ATLANTA — The Braves have defined needs as baseball depends upon Las Vegas — home of Penn & Teller, David Copperfield and the likes — for next week’s MLB Winter Meetings, and filling them all may be a magic act onto it self.
The reigning National League East champions are searching for a corner outfielder, a starting pitcher and bullpen help. They’re doing so with $25 million in payroll already dedicated to free-agent signings Josh Donaldson and Brian McCann, and in an environment where the division rival Mets, Nationals and Phillies have turned it into an arms race.
But given Atlanta general manager Alex Anthopoulos’s past at baseball’s annual swap meet, don’t expect him to to feel a need to fire a shot in retaliation — at least in the coming days.
“I don’t think I’ve been very active at the meetings in the past,” Anthopoulos said Wednesday. “A lot of times you come out of the meetings and you feel like you’re getting close and you try to finalize something maybe a week or two after the fact.”
Unless the GM is already flashing his poker face, expect the Braves to slow play things as they prioritize their spending to filling the void left by Nick Markakis, who in the final season of his four-year deal hit 14 percent above league average and was an All-Star, Gold Glove winner and Silver Slugger recipient.
“Outfield, unless the market totally doesn’t emerge the way we think, I would expect us, by the time spring training rolls around we’ll have added an outfielder one way or the other,” he said. “I would be surprised if we didn’t. I don’t want to put myself in a corner, but I would expect someone would emerge.”
The Braves do have Adam Duvall, and while they surprised many in tendering him a contract after he hit just .132/.193/.151 with a minus-5 OPS+ in 33 games after being acquired from the Reds, there is hope he could return to the player who hit 30 home runs in back-to-back seasons for the Reds in 2016 and ’17.
But it would be surprising if Atlanta opened the season with Duvall as the starter, given the depth of players available this winter.
There has been speculation that the Mariners — their fire sale has included trading All-Star closer Edwin Diaz and Robinson Cano to the Mets and shortstop Jean Segura to the Phillies, could move Mitch Hainger (138 wRC+) or that the Diamondbacks — they just sent franchise cornerstone Paul Goldschmidt to the Cardinals — might unload David Peralta (130 wRC+). But with Hainger under club control through 2023 and Peralta entering free agency in 2022, acquiring either one may be a stretch.
The Braves entered the offseason with around $60 million available, taking into account the players already under contract and arbitration costs, which probably sits closer to $35 million after the additions of Donaldson and McCann.
Anthopoulos has stated that he typically likes to hold onto payroll for in-season acquisitions, a la Kevin Gausman last season, which could knock that available salary below $30 million. Hence the potential that the Braves may not be able to add an outfielder, starting pitcher and bullpen without swing a deal for the controllable piece.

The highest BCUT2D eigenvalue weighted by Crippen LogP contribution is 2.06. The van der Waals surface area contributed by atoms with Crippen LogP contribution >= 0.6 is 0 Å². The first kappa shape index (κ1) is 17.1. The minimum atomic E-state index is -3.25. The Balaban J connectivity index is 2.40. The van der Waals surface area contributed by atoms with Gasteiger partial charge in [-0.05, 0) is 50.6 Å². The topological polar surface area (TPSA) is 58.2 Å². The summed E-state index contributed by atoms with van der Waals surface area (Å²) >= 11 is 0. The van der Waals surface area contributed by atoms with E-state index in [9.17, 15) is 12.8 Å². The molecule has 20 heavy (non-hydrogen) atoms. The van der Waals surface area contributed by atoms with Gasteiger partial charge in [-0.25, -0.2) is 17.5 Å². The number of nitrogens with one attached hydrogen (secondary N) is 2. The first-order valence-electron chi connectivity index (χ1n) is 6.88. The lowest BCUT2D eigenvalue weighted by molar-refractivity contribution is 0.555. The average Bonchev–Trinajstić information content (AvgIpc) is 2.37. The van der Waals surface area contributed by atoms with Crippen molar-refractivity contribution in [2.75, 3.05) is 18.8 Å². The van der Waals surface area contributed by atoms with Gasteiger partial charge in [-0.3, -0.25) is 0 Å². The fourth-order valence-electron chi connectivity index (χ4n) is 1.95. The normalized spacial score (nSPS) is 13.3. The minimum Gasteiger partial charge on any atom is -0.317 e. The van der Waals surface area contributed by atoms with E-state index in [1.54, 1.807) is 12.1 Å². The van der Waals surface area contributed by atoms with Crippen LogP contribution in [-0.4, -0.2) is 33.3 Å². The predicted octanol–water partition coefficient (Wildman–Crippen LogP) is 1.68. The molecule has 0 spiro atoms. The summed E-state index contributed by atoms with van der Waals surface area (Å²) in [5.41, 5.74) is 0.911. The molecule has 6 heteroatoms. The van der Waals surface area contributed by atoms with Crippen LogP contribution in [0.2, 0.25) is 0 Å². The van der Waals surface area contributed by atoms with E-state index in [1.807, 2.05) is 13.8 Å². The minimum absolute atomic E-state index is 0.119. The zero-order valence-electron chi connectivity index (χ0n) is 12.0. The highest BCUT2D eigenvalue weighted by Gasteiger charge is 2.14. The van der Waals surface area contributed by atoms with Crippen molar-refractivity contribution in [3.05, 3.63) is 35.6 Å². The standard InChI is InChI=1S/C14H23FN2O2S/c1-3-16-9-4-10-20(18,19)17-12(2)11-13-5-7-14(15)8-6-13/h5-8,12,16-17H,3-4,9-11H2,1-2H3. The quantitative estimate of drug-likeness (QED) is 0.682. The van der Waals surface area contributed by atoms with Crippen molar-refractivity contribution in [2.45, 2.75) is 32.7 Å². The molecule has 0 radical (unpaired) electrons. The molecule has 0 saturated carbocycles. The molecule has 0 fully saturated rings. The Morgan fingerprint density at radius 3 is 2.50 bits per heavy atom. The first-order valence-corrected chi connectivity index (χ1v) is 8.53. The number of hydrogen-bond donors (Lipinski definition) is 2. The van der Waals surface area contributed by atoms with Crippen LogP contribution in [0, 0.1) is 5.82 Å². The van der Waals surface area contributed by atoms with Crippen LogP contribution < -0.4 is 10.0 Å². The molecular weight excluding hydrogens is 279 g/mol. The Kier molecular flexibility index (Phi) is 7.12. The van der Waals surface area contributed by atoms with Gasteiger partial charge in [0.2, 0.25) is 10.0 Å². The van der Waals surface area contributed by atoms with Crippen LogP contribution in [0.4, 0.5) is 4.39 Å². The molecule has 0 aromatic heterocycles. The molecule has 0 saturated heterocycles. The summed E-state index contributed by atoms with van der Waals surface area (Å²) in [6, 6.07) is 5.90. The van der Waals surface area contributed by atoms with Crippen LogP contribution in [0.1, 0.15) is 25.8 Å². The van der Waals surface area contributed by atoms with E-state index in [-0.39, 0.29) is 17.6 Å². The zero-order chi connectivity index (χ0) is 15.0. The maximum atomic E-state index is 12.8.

Unwilling to enter into long-term contracts or enter the derby for Bryce Harper’s services, the better fits given the believed available payroll may lie in free agency with the likes of Michael Brantley, Andrew McCutchen, Carlos Gonzalez, A.J. Pollock or the return of Markakis.
Per Spotrac, Brantley would be the most expensive of the free agents in the Braves’ believed range, with a market value of $18.9 million, followed by McCutchen ($18.9), Markakis ($14.9), Pollock ($11) and Gonzalez, who made $8 million last season.
Anthopolous has been in contact with Markakis, who will be 36 next season and faded down the stretch with an 81 wRC+ in August and 83 in September, about a possible return. But he stresses that nothing is close on any outfielders.
“Keeping dialog open and I want to say more because I know fans and everybody wants to know, Anthopoulos said. “But I would just say we’re staying in contact.”
The GM’s approach to the Winter Meetings was evident last year in his first go-around at the proceedings at the helm of the Braves. Two days after returning from Orlando, the deal that sent Matt Kemp to the Dodgers and cleared the way for Ronald Acuña Jr. was consummated. The meetings themselves were just about planting the seeds.
Atlanta, in searching for value, is likely to wait for the market to set itself. That’s an approach that could make it observers again at next week’s meetings, and it’s one that can potentially take the outfielder hunt into the new year.
But the Braves are painting a picture of patience, regardless of what the teams chasing them in the NL East are doing.
“There’s some things we’d love to get done,” Anthopoulos said. “We can’t just line up on a trade or we can’t line up on a free-agent contract right now. So I’d say all we’re doing at this point is continuing to have conversations, but don’t feel like we’re close to anything yet.”
Follow Cory McCartney on Twitter @coryjmccartney and Facebook. His books, ‘Tales from the Atlanta Braves Dugout: A Collection of the Greatest Braves Stories Ever Told,’ and ‘The Heisman Trophy: The Story of an American Icon and Its Winners.’ are now available.